Luminosity Class

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Related to Stellar classification: Spectral class

Luminosity Class


in astronomy, one of the parameters of the two-dimensional spectral classification of stars; the luminosity class characterizes the sequence to which the star belongs on the Hertzsprung-Russell diagram. Five luminosity classes are generally accepted: I—supergiants (Ia—brightest, lb—less luminous), II—bright giants, III—giants, IV—subgiants, and V—main-sequence stars.

Figure 1. Relation between absolute stellar magnitude and spectral class

As a supplement to the one-dimensional spectral classification of stars by temperature, the luminosity class makes it possible to classify spectra with respect to the physical state of the stellar atmosphere. The two-dimensional spectral classification based on this principle and proposed in the USA (the MK system) is represented on the diagram in Figure 1. The diagram makes it possible to find the absolute magnitudes of stars from their spectra and their luminosity classes. Since stars actually do not fall strictly into linear sequences but form bands (as a result of the differences in chemical composition and other parameters), new systems of two-dimensional and three-dimensional spectral classification have been proposed. For instance, there is a French system that takes into account the peculiarities of the continuous and ultraviolet spectra of stars.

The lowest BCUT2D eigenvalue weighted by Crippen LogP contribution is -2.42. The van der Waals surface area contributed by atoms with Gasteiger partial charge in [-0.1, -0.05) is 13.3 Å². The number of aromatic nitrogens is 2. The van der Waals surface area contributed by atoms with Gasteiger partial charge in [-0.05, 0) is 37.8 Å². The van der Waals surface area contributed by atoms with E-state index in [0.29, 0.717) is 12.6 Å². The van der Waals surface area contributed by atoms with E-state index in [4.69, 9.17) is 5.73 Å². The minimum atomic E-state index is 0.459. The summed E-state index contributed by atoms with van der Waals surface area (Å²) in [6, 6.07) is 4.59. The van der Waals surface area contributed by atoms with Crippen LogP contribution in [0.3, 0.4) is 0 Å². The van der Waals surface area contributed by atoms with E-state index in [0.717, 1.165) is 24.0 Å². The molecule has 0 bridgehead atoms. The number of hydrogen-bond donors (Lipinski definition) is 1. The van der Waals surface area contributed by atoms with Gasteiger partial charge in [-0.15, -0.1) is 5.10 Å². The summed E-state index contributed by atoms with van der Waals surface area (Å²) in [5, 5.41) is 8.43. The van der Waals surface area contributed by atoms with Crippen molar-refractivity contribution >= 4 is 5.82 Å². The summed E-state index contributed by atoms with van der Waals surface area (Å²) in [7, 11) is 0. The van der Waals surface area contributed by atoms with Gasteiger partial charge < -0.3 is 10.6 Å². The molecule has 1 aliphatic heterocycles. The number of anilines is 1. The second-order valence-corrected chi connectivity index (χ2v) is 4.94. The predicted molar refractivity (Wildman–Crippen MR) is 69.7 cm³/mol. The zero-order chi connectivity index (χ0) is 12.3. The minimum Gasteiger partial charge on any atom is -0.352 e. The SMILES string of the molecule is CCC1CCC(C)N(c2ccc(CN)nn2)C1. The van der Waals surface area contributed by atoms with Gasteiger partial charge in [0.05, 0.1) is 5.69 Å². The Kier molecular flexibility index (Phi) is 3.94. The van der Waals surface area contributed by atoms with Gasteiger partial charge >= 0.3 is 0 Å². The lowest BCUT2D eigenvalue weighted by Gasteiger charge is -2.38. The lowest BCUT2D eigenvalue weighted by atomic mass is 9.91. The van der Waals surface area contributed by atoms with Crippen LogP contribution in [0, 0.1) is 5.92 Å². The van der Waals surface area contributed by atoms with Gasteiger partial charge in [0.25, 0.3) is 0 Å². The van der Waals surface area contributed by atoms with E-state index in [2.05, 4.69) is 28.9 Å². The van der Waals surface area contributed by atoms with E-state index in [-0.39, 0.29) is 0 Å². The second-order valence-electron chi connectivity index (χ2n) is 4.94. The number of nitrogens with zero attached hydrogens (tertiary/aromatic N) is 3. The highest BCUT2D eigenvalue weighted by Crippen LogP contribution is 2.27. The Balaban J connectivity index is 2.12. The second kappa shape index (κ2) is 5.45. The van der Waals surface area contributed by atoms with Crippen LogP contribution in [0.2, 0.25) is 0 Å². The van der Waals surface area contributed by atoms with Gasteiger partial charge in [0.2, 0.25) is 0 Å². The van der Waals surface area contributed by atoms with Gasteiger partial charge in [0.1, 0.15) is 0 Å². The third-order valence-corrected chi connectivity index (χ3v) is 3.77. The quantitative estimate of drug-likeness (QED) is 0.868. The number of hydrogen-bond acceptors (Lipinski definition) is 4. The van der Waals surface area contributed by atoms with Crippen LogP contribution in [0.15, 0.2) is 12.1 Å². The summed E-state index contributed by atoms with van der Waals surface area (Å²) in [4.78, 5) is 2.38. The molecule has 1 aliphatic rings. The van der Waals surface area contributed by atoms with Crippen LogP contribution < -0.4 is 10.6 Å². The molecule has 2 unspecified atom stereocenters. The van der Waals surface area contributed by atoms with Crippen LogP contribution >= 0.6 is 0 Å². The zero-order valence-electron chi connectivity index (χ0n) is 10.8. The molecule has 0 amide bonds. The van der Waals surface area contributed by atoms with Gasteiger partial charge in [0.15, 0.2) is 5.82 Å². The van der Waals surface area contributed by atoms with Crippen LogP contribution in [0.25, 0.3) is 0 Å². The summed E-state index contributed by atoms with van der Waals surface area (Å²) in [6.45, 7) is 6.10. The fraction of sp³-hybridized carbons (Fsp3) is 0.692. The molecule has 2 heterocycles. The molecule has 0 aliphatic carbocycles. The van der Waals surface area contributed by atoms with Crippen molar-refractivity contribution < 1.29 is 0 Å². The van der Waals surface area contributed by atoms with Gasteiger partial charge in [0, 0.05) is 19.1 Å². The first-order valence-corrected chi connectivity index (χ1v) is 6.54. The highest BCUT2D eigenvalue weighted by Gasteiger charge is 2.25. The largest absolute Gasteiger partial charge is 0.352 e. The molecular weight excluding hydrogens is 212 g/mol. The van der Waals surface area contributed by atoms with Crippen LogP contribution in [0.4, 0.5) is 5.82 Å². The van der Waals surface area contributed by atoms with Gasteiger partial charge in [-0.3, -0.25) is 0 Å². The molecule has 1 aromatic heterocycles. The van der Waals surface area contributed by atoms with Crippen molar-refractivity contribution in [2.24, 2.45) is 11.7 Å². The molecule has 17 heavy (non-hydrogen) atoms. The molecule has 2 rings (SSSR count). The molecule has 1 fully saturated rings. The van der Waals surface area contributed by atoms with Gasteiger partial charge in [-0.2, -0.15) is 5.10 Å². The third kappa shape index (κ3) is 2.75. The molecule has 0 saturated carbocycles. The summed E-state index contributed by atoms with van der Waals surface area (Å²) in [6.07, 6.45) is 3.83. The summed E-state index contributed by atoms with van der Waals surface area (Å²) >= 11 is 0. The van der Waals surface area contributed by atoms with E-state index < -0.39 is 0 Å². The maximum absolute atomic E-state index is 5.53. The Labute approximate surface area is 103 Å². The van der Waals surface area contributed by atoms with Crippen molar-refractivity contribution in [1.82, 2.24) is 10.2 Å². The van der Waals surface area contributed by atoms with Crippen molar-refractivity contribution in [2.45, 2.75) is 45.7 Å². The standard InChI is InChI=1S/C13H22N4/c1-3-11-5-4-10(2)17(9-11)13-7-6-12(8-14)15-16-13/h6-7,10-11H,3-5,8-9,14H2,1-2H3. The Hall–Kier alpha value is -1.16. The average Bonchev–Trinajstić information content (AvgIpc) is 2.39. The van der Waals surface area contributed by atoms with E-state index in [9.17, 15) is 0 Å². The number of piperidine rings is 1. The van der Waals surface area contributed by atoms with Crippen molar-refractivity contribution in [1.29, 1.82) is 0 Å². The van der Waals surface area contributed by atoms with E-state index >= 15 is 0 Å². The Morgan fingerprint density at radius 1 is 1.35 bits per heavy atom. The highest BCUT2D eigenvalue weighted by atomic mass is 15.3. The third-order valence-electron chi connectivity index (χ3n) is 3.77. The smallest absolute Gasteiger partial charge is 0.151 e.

References in periodicals archive ?
In September 1910, at an international meeting of astronomers held in Pasadena, California, Pickering led an afternoon session to discuss stellar classification.
Finally, at the first General Assembly of the International Astronomical Union in May 9, 1922, the IAU passed a resolution to formally adopt Cannon's stellar classification system.
The L spectral type follows M in the stellar spectral sequence and represents the first addition to the stellar classification scheme in more than 50 years (S&T: November 1998, page 26).
The students learn the basics of spectroscopy and stellar classification from astronomers at Harvard Observatory, search through the half million plates in Harvard's collection, browse many of Cannon's personal papers, and then see how astronomers today use the HD classifications in research.
Regarding the stellar classifications OBAFGKM, when I was studying astronomy at the University of Texas at Austin in the mid-1950s it was OBAFGKMRNS--or "Oh Be A Fine Girl Kiss Me Right Now Smack.
Of course, given that the hot O stars are the rarest of the major stellar classifications we see, it should not be too surprising that a 2nd-magnitude member of this class is going to rank high.